I’ve been following this story for a while now, and poking around trying to find an answer to a question that apparently we still don’t have an answer for. Why is Diamond Baseball Holdings buying up so many minor league teams? The Athletic attempted to find out, and did a great job of laying out just what Diamond is doing and has done, but the answer as to “why” remains elusive.

To be fair, it’s difficult to trust just about anyone these days buying up a lot of anything, to assume that they’re telling the truth and actually do just want to help create a better product. So, some skepticism about that being “all” Diamond is up to by scooping up one-quarter of all minor-league teams is both understandable and merited. It would be lovely if all they wanted to do was ensure that there was someone there to act as a check against MLB’s desire to further cut into the overall population of minor-league teams, sure, but wanting it isn’t the same thing as it being the outcome we’ll eventually get. And the fact Diamond and MLB seem to be working very closely together, based on the reporting done by Chad Jennings, Evan Drellich, and Sam Blum, has my guard up.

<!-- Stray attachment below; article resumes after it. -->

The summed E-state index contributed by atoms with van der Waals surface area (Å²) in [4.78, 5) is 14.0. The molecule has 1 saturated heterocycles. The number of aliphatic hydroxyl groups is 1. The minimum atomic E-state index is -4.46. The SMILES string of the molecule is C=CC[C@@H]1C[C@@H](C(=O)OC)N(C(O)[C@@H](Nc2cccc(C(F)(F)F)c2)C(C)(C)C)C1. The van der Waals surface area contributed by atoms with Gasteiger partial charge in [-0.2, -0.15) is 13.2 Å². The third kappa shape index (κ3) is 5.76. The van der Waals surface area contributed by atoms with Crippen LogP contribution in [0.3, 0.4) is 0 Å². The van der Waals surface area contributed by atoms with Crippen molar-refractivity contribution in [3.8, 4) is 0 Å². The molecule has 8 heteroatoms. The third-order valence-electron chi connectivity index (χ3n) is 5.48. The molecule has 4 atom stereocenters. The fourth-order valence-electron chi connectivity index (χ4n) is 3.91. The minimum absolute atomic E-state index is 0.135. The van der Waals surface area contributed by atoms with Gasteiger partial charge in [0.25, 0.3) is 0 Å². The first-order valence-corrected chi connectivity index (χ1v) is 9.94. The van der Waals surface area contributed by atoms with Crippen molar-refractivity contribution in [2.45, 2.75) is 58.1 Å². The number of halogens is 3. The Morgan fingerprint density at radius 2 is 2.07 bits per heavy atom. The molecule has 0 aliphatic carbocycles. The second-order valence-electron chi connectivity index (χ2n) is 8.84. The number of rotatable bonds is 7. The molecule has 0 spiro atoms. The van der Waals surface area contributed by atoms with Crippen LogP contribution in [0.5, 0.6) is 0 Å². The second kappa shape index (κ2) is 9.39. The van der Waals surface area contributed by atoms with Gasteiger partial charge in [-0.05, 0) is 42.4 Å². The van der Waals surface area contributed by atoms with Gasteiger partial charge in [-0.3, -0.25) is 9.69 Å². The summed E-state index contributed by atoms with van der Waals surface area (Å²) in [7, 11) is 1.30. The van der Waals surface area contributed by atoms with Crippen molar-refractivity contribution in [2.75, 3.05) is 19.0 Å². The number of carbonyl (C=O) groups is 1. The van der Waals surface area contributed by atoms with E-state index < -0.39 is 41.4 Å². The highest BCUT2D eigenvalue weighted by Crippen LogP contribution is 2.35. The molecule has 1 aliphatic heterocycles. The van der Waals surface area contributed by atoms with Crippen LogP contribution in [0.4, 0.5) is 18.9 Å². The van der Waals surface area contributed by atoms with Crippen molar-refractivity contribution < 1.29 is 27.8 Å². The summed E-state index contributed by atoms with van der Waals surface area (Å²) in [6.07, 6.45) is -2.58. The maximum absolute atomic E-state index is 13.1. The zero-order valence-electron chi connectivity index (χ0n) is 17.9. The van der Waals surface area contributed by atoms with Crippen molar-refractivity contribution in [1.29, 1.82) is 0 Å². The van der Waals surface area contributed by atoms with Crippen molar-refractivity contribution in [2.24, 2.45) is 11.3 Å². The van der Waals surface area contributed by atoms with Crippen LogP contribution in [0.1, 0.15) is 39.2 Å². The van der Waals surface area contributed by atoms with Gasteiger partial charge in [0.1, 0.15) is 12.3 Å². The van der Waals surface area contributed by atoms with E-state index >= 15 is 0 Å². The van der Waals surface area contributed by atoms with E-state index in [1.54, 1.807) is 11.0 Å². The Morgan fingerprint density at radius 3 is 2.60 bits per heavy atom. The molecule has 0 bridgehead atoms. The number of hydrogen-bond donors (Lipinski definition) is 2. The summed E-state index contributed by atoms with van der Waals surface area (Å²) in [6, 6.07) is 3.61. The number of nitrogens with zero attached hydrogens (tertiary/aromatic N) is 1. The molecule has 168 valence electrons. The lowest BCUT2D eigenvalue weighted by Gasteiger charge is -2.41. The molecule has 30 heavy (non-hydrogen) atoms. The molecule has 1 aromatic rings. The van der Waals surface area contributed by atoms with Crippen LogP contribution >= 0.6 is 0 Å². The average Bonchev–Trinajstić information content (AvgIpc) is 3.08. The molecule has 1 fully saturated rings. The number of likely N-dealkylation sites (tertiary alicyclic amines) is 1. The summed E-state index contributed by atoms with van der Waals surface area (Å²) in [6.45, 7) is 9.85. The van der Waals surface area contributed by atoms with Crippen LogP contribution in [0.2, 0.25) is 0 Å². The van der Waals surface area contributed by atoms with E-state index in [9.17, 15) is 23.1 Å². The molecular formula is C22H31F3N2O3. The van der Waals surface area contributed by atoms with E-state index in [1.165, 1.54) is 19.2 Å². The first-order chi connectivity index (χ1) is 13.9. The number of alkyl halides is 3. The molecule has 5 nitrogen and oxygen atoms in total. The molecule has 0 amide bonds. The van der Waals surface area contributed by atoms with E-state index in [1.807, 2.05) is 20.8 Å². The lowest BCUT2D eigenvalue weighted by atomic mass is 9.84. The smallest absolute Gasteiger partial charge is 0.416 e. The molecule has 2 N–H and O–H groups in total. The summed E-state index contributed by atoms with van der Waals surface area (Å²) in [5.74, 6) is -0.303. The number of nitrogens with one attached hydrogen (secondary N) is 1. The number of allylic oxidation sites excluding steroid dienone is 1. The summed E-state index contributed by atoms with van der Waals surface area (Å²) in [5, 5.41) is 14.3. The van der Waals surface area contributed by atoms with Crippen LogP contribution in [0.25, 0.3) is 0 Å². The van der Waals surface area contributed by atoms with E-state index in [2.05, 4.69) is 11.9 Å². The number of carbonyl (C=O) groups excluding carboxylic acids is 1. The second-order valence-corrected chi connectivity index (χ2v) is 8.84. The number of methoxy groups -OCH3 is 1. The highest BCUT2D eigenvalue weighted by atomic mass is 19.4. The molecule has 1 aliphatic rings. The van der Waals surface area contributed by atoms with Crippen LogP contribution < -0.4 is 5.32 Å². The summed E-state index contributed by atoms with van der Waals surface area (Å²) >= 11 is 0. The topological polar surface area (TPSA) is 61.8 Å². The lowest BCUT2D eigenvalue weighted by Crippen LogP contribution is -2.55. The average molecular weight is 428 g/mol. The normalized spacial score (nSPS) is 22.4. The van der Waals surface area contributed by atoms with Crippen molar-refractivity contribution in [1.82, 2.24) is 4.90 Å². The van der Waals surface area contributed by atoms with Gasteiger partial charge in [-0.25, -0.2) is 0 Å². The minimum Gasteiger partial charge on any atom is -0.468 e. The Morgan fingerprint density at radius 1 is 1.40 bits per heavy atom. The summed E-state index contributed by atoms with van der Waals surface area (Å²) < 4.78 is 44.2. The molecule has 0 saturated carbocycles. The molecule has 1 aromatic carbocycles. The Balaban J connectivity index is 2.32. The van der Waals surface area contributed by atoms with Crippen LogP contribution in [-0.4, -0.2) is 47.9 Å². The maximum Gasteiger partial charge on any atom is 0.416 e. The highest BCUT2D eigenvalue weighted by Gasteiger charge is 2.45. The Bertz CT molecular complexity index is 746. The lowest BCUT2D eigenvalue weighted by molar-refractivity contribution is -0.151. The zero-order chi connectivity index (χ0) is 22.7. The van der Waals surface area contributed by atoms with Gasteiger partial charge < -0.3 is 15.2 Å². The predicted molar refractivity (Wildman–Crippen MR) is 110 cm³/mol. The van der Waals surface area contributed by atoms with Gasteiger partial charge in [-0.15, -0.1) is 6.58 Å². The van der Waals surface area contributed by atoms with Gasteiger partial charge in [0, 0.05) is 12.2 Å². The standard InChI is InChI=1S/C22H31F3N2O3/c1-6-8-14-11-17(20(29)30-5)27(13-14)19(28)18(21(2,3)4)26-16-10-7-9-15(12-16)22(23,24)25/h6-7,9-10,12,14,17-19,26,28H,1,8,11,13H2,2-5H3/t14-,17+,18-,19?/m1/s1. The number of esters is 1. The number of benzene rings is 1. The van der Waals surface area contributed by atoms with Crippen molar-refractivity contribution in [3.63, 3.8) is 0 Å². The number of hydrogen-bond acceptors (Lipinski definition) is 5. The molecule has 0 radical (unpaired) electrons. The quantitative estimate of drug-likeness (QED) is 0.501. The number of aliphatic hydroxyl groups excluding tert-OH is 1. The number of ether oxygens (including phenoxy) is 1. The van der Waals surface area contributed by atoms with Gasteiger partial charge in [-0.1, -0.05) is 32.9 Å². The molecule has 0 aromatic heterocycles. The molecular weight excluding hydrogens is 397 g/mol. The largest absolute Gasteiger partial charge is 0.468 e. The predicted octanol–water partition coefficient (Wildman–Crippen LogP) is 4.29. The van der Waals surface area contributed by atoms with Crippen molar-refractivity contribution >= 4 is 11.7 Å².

It’s not just me thinking like this, either. From the story itself:

“On the one hand it is tremendously beneficial that DBH has a say because MLB can’t come in and push 120 teams around,” said one longtime minor league owner who, like some peers interviewed for this story, was granted anonymity so that he could speak freely. “However, the biggest fear that we have is that as we approach the next (minor-league contract) in several years, DBH has such influence, and the teams themselves are just a small part of DBH/Silver Lake’s overall involvement, that it’s conceivable MLB could hurt the minor-league teams to the benefit of other areas.”

Are they simply bringing a former mom-and-pop-style operation into the future, like they claim? Or will they eventually gobble up practically everything, and be as efficiency minded as MLB is about the minors as a whole, to the detriment of it all? Diamond certainly isn’t fully innocent or using its own money — they’re relocating a couple of teams where new stadiums were deemed a necessity given the conditions of the facilities and how much it would cost to renovate and update, and they were just thwarted in Portland, ME, in their attempt to receive public subsidies to renovate Hadlock Field, which needs $8-10 million in work done to it to bring it up to the new mandatory guidelines. They’re not planning to leave town or anything because of it, but still. Why can’t Diamond/Silver Lake just cover that bill themselves? Silver Lake is a massive investment firm with assets totaling over $100 billion, capable of making a purchase for the entirety of Endeavor, which is how they ended up with DBH in the first place. Meaning, in the end, they’re still the kind of business-minded folks looking to spend your money instead of their own whenever possible. It’s important to remember that, even if the operation wears the face of family-friendly entertainment.